Covid-19: Practical challenges to businesses


During the Covid-19 crisis, most of the businesses’ supply chain was under severe stress, to say the least. Issues from procurement of goods/raw materials to transportation to production facility to delivery without forgetting the human component had to be managed on a day-to-day basis and it was challenging to make any sensible short-term planning. Notwithstanding all that, companies had to manage the blood life of any businesses: cash flow constraints – timely recovery of debtors, payments to suppliers and employees, and servicing banks’ interests and debts. For many, the businesses would have gone done the bankruptcy route much faster if it was not for government financial help provided by many, but not all, countries. And the level of financial assistance provided differed significantly from one country to another.

For many businesses, either they were ordered to close down by law during the lockdown, or for others who were not in the scope of the lockdown regulations, they faced multiple operational challenges: they were not prepared to work from home (IT infrastructure not ready, lack of reliable IT equipment, poor / saturated internet connections in some areas, etc), staff were not able to travel to work due to travel restrictions, staff illness, staff staying at home to attend to elderlies, children and sick relatives and some operations were just not suited to be transferred to a home environment. And for those who were able to work remotely from home, there were additional challenges to their own private and family situation: working couple not having sufficient (breathing) space at home to work together, children at home who needed their own space for studying or playing, parents having to take care of underage kids at the same time as working, etc..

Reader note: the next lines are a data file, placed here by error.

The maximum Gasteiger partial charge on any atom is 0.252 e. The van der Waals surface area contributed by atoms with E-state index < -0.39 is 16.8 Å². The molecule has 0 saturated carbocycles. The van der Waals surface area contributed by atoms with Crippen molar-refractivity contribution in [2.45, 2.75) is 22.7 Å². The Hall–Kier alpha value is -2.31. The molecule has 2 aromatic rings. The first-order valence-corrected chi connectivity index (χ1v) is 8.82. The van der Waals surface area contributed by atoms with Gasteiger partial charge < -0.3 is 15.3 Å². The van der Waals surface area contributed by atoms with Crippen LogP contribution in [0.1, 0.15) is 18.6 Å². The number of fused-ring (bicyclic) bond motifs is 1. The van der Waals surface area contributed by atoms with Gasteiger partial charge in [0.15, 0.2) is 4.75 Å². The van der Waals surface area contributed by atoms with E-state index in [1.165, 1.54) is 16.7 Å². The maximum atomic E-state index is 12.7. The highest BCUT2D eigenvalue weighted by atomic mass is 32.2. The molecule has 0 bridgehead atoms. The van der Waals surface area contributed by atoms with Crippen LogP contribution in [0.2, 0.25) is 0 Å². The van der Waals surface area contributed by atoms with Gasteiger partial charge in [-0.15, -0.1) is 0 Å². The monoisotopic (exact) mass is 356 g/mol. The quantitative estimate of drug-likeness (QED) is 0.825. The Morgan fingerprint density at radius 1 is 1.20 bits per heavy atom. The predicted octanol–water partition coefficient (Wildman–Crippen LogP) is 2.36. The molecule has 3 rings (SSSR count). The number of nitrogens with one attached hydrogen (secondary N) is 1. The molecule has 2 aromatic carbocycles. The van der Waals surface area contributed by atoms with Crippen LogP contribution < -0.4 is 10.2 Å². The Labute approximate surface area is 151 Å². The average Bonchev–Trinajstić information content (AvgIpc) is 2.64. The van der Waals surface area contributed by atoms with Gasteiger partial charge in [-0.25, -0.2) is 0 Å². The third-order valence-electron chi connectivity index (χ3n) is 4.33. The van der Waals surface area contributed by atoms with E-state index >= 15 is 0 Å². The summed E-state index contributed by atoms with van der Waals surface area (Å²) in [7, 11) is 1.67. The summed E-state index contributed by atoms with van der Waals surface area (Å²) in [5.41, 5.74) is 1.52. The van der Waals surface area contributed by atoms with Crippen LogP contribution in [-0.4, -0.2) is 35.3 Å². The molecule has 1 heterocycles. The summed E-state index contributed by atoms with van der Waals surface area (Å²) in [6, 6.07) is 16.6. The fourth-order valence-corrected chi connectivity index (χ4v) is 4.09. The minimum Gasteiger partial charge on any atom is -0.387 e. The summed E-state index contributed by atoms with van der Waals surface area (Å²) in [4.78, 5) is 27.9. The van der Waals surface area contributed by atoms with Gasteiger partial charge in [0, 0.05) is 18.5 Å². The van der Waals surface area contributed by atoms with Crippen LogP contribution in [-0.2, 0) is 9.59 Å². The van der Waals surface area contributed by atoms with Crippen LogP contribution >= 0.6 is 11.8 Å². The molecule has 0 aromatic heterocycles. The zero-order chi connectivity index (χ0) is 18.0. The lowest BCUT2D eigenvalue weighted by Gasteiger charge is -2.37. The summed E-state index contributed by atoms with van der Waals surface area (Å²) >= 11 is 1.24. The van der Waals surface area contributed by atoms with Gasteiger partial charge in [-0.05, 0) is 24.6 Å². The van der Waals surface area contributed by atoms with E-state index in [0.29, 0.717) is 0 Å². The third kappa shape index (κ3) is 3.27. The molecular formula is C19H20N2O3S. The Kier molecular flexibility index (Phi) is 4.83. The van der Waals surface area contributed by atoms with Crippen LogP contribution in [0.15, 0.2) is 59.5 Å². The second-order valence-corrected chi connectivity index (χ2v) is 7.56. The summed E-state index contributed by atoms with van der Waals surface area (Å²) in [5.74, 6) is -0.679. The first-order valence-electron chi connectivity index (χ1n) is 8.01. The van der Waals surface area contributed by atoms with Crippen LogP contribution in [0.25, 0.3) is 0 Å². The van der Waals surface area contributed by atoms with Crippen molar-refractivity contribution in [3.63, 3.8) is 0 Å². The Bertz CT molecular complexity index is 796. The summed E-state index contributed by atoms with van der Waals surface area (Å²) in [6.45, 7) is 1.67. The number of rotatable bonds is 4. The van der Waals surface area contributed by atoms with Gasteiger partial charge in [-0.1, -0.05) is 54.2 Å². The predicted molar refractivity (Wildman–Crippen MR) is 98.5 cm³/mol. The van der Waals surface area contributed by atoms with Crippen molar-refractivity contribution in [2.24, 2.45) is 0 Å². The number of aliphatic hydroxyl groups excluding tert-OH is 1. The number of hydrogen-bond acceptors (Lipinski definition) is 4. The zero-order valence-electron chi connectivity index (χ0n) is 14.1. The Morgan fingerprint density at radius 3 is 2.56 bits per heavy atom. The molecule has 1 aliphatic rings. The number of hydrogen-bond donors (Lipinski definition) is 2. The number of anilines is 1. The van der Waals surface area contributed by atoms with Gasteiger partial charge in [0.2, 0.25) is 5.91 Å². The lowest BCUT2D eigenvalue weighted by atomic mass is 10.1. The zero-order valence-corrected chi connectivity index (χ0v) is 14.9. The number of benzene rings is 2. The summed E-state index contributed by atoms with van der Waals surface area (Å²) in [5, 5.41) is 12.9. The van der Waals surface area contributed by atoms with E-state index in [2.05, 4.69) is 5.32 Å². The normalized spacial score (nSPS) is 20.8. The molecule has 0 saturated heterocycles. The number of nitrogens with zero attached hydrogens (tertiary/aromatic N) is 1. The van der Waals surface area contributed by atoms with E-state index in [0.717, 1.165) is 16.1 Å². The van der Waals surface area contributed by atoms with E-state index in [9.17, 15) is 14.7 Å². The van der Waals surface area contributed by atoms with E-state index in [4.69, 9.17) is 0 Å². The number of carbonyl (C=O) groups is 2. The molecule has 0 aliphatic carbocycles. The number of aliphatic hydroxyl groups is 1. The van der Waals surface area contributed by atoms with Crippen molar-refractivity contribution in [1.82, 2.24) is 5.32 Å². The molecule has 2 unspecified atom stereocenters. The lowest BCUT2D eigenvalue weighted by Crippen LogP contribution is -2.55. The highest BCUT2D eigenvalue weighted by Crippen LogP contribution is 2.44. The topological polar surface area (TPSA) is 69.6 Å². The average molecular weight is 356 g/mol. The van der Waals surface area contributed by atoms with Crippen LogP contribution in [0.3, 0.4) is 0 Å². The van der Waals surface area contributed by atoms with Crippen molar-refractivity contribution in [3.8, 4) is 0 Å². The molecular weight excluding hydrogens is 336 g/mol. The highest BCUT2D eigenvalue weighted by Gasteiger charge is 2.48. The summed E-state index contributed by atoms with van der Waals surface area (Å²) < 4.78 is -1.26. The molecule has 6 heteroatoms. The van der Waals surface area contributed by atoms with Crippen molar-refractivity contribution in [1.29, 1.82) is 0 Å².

For those involved in the preparation of the accounts, they were faced with additional technical and business challenges:

  • Difficulties in obtaining information from management and non-management resources,
  • Difficulties in accessing workplace, offices, factories or warehouses,
  • Access to key management resources who could have been redeployed to other areas of the business on short term basis,
  • Issues in assessing the impact of cash flows, EBITA,
  • Breach of (bank) covenants which could lead to cash flow repercussions.

For those who are involved in the preparation of the financial statements, it is essential that all the above issues are considered in order to ensure the quality, completeness, accuracy and exhaustivity of the financial statements.

For the December 2019 year-ends, we have seen many reports disclosing the pandemic issue as non-adjusting post balance sheet events. However, there were also cases that the consequences of the Covid-19 outbreak were so severe that it had led to a significant deterioration of the financial situation after the reporting date so that the going concern assumption was no longer appropriate. In those cases, this had led to carrying out adjusting post balance sheet events in their 2019 financial statements. This is in line with both Luxembourg GAAP and IFRS.

The post balance sheet events issue is even more challenging to assess for those businesses having their financial year ends ended during Q1 2020, when the World Health Organisation officially declared the Covid-19 outbreak a pandemic on 22 March 2020.

Jimmy Tong Sam, Partner Auren Luxembourg

Romeo Rakatomanga, Senior Auren Luxembourg